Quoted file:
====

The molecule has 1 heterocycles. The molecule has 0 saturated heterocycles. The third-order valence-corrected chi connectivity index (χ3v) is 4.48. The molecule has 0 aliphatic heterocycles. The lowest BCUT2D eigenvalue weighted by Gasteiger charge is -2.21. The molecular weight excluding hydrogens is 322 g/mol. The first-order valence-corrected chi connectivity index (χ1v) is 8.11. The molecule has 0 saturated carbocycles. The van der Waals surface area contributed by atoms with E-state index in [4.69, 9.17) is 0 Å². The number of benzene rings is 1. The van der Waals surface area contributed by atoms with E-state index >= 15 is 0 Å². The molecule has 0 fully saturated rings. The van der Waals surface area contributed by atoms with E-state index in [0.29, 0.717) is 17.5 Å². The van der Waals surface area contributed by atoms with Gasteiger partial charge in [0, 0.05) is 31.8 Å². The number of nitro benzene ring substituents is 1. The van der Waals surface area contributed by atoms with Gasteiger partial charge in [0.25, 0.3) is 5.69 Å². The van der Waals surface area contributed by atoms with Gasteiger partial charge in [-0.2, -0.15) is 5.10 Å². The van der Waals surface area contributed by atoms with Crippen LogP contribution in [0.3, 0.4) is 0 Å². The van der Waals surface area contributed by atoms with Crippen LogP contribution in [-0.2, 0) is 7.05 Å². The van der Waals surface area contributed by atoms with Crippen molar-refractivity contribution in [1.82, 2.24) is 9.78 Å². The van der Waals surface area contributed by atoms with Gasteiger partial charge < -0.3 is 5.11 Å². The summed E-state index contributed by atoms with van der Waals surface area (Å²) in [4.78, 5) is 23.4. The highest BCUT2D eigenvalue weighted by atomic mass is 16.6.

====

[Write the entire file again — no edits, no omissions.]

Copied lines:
The molecule has 1 heterocycles. The molecule has 0 saturated heterocycles. The third-order valence-corrected chi connectivity index (χ3v) is 4.48. The molecule has 0 aliphatic heterocycles. The lowest BCUT2D eigenvalue weighted by Gasteiger charge is -2.21. The molecular weight excluding hydrogens is 322 g/mol. The first-order valence-corrected chi connectivity index (χ1v) is 8.11. The molecule has 0 saturated carbocycles. The van der Waals surface area contributed by atoms with E-state index in [4.69, 9.17) is 0 Å². The number of benzene rings is 1. The van der Waals surface area contributed by atoms with E-state index >= 15 is 0 Å². The molecule has 0 fully saturated rings. The van der Waals surface area contributed by atoms with E-state index in [0.29, 0.717) is 17.5 Å². The van der Waals surface area contributed by atoms with Gasteiger partial charge in [0, 0.05) is 31.8 Å². The number of nitro benzene ring substituents is 1. The van der Waals surface area contributed by atoms with Gasteiger partial charge in [0.25, 0.3) is 5.69 Å². The van der Waals surface area contributed by atoms with Gasteiger partial charge in [-0.2, -0.15) is 5.10 Å². The van der Waals surface area contributed by atoms with Crippen LogP contribution in [0.3, 0.4) is 0 Å². The van der Waals surface area contributed by atoms with Crippen LogP contribution in [-0.2, 0) is 7.05 Å². The van der Waals surface area contributed by atoms with Crippen molar-refractivity contribution in [1.82, 2.24) is 9.78 Å². The van der Waals surface area contributed by atoms with Gasteiger partial charge < -0.3 is 5.11 Å². The summed E-state index contributed by atoms with van der Waals surface area (Å²) in [4.78, 5) is 23.4. The highest BCUT2D eigenvalue weighted by atomic mass is 16.6.